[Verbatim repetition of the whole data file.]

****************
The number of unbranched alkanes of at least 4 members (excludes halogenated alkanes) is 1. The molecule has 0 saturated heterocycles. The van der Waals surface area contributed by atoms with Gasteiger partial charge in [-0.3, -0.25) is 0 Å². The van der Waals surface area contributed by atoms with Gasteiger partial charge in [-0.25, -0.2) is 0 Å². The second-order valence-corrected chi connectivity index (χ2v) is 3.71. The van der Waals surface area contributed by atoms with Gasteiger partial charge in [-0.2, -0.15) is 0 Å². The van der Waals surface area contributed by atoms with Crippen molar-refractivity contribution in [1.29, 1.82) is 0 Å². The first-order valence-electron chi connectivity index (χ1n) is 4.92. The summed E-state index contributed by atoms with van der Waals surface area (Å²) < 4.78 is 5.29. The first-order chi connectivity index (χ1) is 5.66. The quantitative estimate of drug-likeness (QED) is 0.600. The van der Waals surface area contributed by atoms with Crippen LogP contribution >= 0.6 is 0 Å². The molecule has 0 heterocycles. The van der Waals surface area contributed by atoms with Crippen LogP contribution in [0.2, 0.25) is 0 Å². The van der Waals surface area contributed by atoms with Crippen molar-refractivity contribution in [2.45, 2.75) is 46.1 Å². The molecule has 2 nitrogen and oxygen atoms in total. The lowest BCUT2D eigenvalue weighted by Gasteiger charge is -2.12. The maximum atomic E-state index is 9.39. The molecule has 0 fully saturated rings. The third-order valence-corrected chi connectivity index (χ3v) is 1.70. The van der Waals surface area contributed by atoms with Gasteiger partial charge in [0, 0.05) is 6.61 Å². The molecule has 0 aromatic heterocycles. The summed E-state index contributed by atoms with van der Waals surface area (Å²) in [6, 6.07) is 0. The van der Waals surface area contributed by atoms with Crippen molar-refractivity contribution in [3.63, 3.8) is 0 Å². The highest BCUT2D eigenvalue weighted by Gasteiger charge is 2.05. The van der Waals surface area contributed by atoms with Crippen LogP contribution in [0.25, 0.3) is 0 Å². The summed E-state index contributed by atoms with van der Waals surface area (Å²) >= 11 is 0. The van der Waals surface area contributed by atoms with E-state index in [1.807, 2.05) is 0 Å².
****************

The number of unbranched alkanes of at least 4 members (excludes halogenated alkanes) is 1. The molecule has 0 saturated heterocycles. The van der Waals surface area contributed by atoms with Gasteiger partial charge in [-0.3, -0.25) is 0 Å². The van der Waals surface area contributed by atoms with Gasteiger partial charge in [-0.25, -0.2) is 0 Å². The second-order valence-corrected chi connectivity index (χ2v) is 3.71. The van der Waals surface area contributed by atoms with Gasteiger partial charge in [-0.2, -0.15) is 0 Å². The van der Waals surface area contributed by atoms with Crippen molar-refractivity contribution in [1.29, 1.82) is 0 Å². The first-order valence-electron chi connectivity index (χ1n) is 4.92. The summed E-state index contributed by atoms with van der Waals surface area (Å²) < 4.78 is 5.29. The first-order chi connectivity index (χ1) is 5.66. The quantitative estimate of drug-likeness (QED) is 0.600. The van der Waals surface area contributed by atoms with Crippen LogP contribution >= 0.6 is 0 Å². The molecule has 0 heterocycles. The van der Waals surface area contributed by atoms with Crippen LogP contribution in [0.2, 0.25) is 0 Å². The van der Waals surface area contributed by atoms with Crippen molar-refractivity contribution in [2.45, 2.75) is 46.1 Å². The molecule has 2 nitrogen and oxygen atoms in total. The lowest BCUT2D eigenvalue weighted by Gasteiger charge is -2.12. The maximum atomic E-state index is 9.39. The molecule has 0 fully saturated rings. The third-order valence-corrected chi connectivity index (χ3v) is 1.70. The van der Waals surface area contributed by atoms with Gasteiger partial charge in [0, 0.05) is 6.61 Å². The molecule has 0 aromatic heterocycles. The summed E-state index contributed by atoms with van der Waals surface area (Å²) in [6, 6.07) is 0. The van der Waals surface area contributed by atoms with Crippen molar-refractivity contribution in [3.63, 3.8) is 0 Å². The highest BCUT2D eigenvalue weighted by Gasteiger charge is 2.05. The van der Waals surface area contributed by atoms with Crippen LogP contribution in [0.25, 0.3) is 0 Å². The summed E-state index contributed by atoms with van der Waals surface area (Å²) >= 11 is 0. The van der Waals surface area contributed by atoms with E-state index in [1.807, 2.05) is 0 Å².